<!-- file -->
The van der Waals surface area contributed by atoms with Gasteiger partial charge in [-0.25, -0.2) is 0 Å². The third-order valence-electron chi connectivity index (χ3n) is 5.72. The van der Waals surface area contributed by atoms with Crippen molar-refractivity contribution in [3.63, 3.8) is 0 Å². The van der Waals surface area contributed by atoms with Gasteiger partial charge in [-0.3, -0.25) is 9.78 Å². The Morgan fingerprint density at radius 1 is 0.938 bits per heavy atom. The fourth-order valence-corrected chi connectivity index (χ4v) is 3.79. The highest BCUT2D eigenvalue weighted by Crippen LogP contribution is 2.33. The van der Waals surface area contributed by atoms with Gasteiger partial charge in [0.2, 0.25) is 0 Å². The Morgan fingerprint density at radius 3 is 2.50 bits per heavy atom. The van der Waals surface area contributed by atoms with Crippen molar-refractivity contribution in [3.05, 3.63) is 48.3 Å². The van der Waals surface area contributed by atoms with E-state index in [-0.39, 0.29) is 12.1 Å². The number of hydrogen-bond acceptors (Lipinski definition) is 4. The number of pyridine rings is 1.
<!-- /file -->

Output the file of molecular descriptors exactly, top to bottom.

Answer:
The van der Waals surface area contributed by atoms with Gasteiger partial charge in [-0.25, -0.2) is 0 Å². The third-order valence-electron chi connectivity index (χ3n) is 5.72. The van der Waals surface area contributed by atoms with Crippen molar-refractivity contribution in [3.63, 3.8) is 0 Å². The van der Waals surface area contributed by atoms with Gasteiger partial charge in [-0.3, -0.25) is 9.78 Å². The Morgan fingerprint density at radius 1 is 0.938 bits per heavy atom. The fourth-order valence-corrected chi connectivity index (χ4v) is 3.79. The highest BCUT2D eigenvalue weighted by Crippen LogP contribution is 2.33. The van der Waals surface area contributed by atoms with Gasteiger partial charge in [0.2, 0.25) is 0 Å². The Morgan fingerprint density at radius 3 is 2.50 bits per heavy atom. The van der Waals surface area contributed by atoms with Crippen molar-refractivity contribution in [3.05, 3.63) is 48.3 Å². The van der Waals surface area contributed by atoms with E-state index in [-0.39, 0.29) is 12.1 Å². The number of hydrogen-bond acceptors (Lipinski definition) is 4. The number of pyridine rings is 1.